BRIEF DESCRIPTION OF THE DRAWINGS

The drawing figures depict one or more exemplary embodiments in accord with the present concepts, by way of example only, not by way of limitations. In the figures, like reference numerals refer to the same or similar elements.

Thus, a wide variety of potential practical and useful embodiments will be more readily understood through the following detailed description of certain exemplary embodiments, with reference to the accompanying exemplary drawings in which:

FIGS. 1, 2 and 3 illustrate methods for detecting the missing input phase according to prior art;

FIG. 4 is a schematic block diagram illustrating a configuration of an apparatus for detecting input phase missing according to an exemplary embodiment of the present disclosure;

FIG. 5 is a circuit diagram illustrating an apparatus for detecting input phase missing according to an exemplary embodiment of the present disclosure;

FIG. 6 is a schematic view illustrating a problem unsolved by prior art;

FIG. 7 is a schematic view illustrating an effect of an apparatus for detecting input phase missing according to an exemplary embodiment of the present disclosure;

FIGS. 8 and 9 are schematic views illustrating a method for detecting an input phase missing by processing a DC voltage, by an apparatus for detecting input phase missing according to an exemplary embodiment of the present disclosure;

FIGS. 10a and 10b are schematic views illustrating a variety of examples applicable by an apparatus for detecting input phase missing according to an exemplary embodiment of the present disclosure; and

FIG. 11 is a flowchart illustrating a method for detecting an input phase missing according to an exemplary embodiment of the present disclosure.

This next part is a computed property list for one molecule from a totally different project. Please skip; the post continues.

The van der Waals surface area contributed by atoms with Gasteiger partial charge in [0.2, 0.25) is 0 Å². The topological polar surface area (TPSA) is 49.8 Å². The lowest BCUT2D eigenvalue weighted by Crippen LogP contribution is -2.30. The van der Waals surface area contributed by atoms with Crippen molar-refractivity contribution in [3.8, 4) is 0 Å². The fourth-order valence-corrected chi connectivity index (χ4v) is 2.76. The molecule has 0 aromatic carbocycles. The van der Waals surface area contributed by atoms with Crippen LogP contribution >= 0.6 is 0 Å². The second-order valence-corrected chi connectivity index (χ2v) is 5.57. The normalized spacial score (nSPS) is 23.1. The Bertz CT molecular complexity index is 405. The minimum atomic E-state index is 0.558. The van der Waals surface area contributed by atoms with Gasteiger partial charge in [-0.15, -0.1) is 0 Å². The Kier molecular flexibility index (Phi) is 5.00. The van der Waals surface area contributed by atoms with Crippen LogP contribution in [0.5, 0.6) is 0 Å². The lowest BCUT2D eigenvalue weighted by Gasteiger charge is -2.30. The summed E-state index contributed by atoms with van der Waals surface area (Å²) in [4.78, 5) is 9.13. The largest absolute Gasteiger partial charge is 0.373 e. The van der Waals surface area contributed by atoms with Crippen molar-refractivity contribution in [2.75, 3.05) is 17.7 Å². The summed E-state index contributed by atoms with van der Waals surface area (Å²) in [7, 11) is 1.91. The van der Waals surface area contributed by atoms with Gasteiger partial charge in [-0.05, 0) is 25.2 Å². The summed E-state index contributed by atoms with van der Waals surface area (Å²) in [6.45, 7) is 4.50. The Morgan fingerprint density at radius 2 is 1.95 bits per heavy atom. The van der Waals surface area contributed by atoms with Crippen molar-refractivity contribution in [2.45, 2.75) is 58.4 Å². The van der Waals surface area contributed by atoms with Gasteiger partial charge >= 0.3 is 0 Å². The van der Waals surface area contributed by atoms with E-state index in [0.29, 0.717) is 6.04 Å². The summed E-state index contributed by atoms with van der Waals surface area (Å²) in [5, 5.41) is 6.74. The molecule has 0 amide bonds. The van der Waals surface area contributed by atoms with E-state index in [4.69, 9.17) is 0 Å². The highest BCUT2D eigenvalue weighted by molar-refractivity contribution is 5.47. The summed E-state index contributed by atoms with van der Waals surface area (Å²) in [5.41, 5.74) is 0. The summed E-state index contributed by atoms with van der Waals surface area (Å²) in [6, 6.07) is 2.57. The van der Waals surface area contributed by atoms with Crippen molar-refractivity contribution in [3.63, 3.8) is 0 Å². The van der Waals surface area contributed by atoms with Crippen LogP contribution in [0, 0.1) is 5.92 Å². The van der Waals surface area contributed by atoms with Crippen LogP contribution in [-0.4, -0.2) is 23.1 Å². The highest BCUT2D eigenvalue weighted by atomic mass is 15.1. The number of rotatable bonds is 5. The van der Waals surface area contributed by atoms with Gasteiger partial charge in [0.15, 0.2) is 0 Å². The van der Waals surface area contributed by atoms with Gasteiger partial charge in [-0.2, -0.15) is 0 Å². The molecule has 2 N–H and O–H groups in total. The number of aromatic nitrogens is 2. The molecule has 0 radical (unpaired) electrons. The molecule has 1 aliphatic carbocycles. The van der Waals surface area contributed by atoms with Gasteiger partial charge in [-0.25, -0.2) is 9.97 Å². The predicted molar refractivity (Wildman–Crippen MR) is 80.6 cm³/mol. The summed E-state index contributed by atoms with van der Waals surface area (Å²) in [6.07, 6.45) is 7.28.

DETAILED DESCRIPTION

The disclosed embodiments and advantages thereof are best understood by referring to FIGS. 1-11 of the drawings, like numerals being used for like and corresponding parts of the various drawings. Other features and advantages of the disclosed embodiments will be or will become apparent to one of ordinary skill in the art upon examination of the following figures and detailed description. It is intended that all such additional features and advantages be included within the scope of the disclosed embodiments, and protected by the accompanying drawings. Further, the illustrated figures are only exemplary and not intended to assert or imply any limitation with regard to the environment, architecture, or process in which different embodiments may be implemented. Accordingly, the described aspect is intended to embrace all such alterations, modifications, and variations that fall within the scope and novel idea of the present invention.

Meanwhile, the terminology used herein is for the purpose of describing particular implementations only and is not intended to be limiting of the present disclosure. The terms “first,” “second,” and the like, herein do not denote any order, quantity, or importance, but rather are used to distinguish one element from another. For example, a second constituent element may be denoted as a first constituent element without departing from the scope and spirit of the present disclosure, and similarly, a first constituent element may be denoted as a second constituent element.

As used herein, the terms “a” and “an” herein do not denote a limitation of quantity, but rather denote the presence of at least one of the referenced item. That is, as used herein, the singular forms “a”, “an” and “the” are intended to include the plural forms as well, unless the context clearly indicates otherwise.

It will be understood that when an element is referred to as being “connected” or “coupled” to another element, it can be directly connected or coupled to the other element or intervening elements may be present. In contrast, when an element is referred to as being “directly connected” or “directly coupled” to another element, there are no intervening elements present.